Fox Terrier - Wire

Fox Terrier - Wire

These dogs are well-suited for living with families as they are playful and affectionate with children if socialized while young. They will become attached to a single person if not properly socialized and thus can make difficult companions if they do not receive enough attention from their humans. Because some breeds have less tolerance for activity than others, it is important to match the puppy with a family that will provide both physical and mental stimulation.

These Terrier dogs were bred to chase prey into their underground dens; therefore hunting instincts are still strong in these dogs. They have been known to go after rabbits, squirrels and other small animals. Fox Terriers need constant attention from their owners or they may become bored which can lead to negative behaviors like chewing or digging. Training them may be difficult as they tend to be stubborn but are very intelligent. These lively dog breeds require daily exercise which has contributed to the popularity of dog sports such as flyball, agility and competitive obedience trials for this breed. It is required that when training Fox Terrier puppies not allow them to become excited as it can lead to an aggravation of the dog's inherited epilepsy condition.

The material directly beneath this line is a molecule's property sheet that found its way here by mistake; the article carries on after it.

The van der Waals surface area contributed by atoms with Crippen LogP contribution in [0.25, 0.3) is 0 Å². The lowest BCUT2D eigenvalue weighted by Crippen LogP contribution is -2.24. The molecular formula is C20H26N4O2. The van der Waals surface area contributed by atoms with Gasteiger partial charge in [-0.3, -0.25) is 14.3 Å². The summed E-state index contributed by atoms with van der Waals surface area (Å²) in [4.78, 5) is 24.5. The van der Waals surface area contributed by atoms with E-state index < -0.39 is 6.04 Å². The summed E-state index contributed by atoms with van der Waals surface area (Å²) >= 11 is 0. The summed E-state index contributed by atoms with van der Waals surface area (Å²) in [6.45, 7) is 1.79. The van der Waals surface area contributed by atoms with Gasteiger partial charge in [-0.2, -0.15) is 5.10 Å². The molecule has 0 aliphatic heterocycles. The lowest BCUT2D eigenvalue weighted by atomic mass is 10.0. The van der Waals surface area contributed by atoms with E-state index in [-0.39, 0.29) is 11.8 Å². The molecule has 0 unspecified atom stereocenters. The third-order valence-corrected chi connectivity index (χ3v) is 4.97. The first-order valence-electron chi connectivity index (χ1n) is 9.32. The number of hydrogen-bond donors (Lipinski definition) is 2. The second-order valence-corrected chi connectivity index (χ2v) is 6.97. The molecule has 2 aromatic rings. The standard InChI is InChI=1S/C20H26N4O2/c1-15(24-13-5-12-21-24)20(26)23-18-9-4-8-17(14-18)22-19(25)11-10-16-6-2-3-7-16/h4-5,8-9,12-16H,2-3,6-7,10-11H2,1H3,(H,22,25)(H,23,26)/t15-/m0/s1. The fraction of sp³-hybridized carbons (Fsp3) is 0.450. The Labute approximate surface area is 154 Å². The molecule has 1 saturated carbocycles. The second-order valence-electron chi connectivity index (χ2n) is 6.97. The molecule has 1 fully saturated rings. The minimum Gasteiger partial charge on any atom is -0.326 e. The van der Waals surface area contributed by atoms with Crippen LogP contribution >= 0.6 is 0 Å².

These Terrier dogs are one of several different types of terrier breeds and were originally bred for hunting small animals such as foxes, badgers, otters or rats. They have long tails which they use quite strikingly in their natural hunting technique where they will seize their prey by biting the back of its neck and shaking vigorously until the animal is dead. This behavior was developed when Fox Terriers would hunt foxes in deep earth dens - throw dirt down a hole as fast as possible to get at the fleeing quarry. Many Fox Terrier owners are now involved with dog agility competitions that allow them to display these natural instincts


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